Shunning Complaint: A Call For Solutions From The Honors Community, Richard Badenhausen Apr 2019

Shunning Complaint: A Call For Solutions From The Honors Community, Richard Badenhausen

Journal of the National Collegiate Honors Council --Online Archive

While members of the academy are particularly adept at complaining and poking holes in most proposals that cross their paths, we are less comfortable with offering solutions. This essay asks members of the honors community to consider some of the major challenges facing honors education today and propose solutions that might be adapted on a variety of campuses. Rather than asking respondents to take up rather straightforward issues that commonly face honors program and colleges, this piece urges readers to dig into more intractable problems like access, mental health, innovation, and the position of honors on campus.


Editor’S Introduction (Vol. 20, No. 1), Ada Long Apr 2019

Editor’S Introduction (Vol. 20, No. 1), Ada Long

Journal of the National Collegiate Honors Council --Online Archive

Academics are proficient in the art of complaining. Behind closed doors or in faculty senate meetings, the well-honed quibble can be a portal into instant respect and in-group status. From freshman composition through the dissertation defense, critical thinking has nurtured in us the rhetoric of grievance, sharpening its edges until it gleams with a fine luster, enchanting the listener almost as much as the practitioner. Nevertheless, Richard Badenhausen, despite his impeccable academic credentials, brazenly invited us to abandon the enchantments of grousing and to pursue practical fixes for our problems in honors. His invitation was issued in this Call for ...


Dedication—Linda Frost Apr 2019

Dedication—Linda Frost

Journal of the National Collegiate Honors Council --Online Archive

A Professor of English, Linda Frost has been active in honors since 2004, first as Associate Director at the University of Alabama Birmingham, then as Director at Eastern Kentucky University, and now as Dean of the Honors College at the University of Tennessee at Chattanooga. Linda is a member of the NCHC Board of Directors, co-chair of the Publications Board, and a member of the Conference Planning Committee. For six years, she ran the NCHC Newsletter Contest, and she has served in the gamut of offices, including president, of the Southern Regional Honors Council.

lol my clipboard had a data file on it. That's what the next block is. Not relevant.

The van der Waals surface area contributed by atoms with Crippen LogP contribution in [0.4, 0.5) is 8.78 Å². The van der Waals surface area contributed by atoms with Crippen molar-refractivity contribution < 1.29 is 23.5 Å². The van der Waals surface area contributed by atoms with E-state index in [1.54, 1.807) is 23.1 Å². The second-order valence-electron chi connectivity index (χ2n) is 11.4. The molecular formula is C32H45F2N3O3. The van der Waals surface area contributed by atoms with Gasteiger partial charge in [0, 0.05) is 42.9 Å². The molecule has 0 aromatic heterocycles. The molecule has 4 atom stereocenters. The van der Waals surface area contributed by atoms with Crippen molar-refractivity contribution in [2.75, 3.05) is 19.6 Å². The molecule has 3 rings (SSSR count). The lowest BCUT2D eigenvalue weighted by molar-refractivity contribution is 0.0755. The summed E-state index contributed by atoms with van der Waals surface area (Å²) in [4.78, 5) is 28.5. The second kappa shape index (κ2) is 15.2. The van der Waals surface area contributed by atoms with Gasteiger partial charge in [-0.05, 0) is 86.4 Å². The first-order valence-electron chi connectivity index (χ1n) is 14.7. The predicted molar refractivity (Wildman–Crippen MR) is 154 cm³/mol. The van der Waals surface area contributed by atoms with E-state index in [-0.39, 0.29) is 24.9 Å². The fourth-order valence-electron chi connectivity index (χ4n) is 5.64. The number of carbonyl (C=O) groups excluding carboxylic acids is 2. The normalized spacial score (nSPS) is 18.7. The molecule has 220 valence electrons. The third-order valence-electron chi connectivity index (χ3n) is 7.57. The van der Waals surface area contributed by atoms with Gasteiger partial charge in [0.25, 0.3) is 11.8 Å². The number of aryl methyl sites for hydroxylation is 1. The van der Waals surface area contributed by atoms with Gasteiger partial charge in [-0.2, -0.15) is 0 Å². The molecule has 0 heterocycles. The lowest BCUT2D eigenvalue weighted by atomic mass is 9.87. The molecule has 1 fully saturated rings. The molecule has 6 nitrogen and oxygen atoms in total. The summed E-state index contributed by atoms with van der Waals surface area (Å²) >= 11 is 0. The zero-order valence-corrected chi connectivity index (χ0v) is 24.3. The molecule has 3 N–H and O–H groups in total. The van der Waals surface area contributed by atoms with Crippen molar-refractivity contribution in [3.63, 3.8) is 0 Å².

In honors, Linda has published four ...


Editorial Matter: Jnchc 20:1 (Spring/Summer 2019) Apr 2019

Editorial Matter: Jnchc 20:1 (Spring/Summer 2019)

Journal of the National Collegiate Honors Council --Online Archive

Frontmatter: Front cover, TP, CP, Contents, Call for Papers, Editorial Policy, Deadlines, Submission Guidelines

Backmatter: About the Authors, About the NCHC Monograph Series, NCHC Monographs & Journals, NCHC Publications Order Form, back cover


Gifted Students, Honors Students, And An Honors Education, Jaclyn M. Chancey, Jennifer Lease Butts Oct 2018

Gifted Students, Honors Students, And An Honors Education, Jaclyn M. Chancey, Jennifer Lease Butts

Journal of the National Collegiate Honors Council --Online Archive

The seeming lack of connection between honors and gifted education has puzzled us for some time. Both of us incorporated gifted education and higher education into our doctoral studies, and both of our dissertations used gifted education theories as lenses into the honors student experience. Our lives as researchers and higher education administrators have been spent in the shared space between gifted students and honors programs. We know that this combination strengthens our work with the University of Connecticut Honors Program, and we are excited at the possibility of greater collaboration between the two fields. In this essay, we will ...


Opening Doors: Facilitating Transfer Students’ Participation In Honors, Patrick Bahls Oct 2018

Opening Doors: Facilitating Transfer Students’ Participation In Honors, Patrick Bahls

Journal of the National Collegiate Honors Council --Online Archive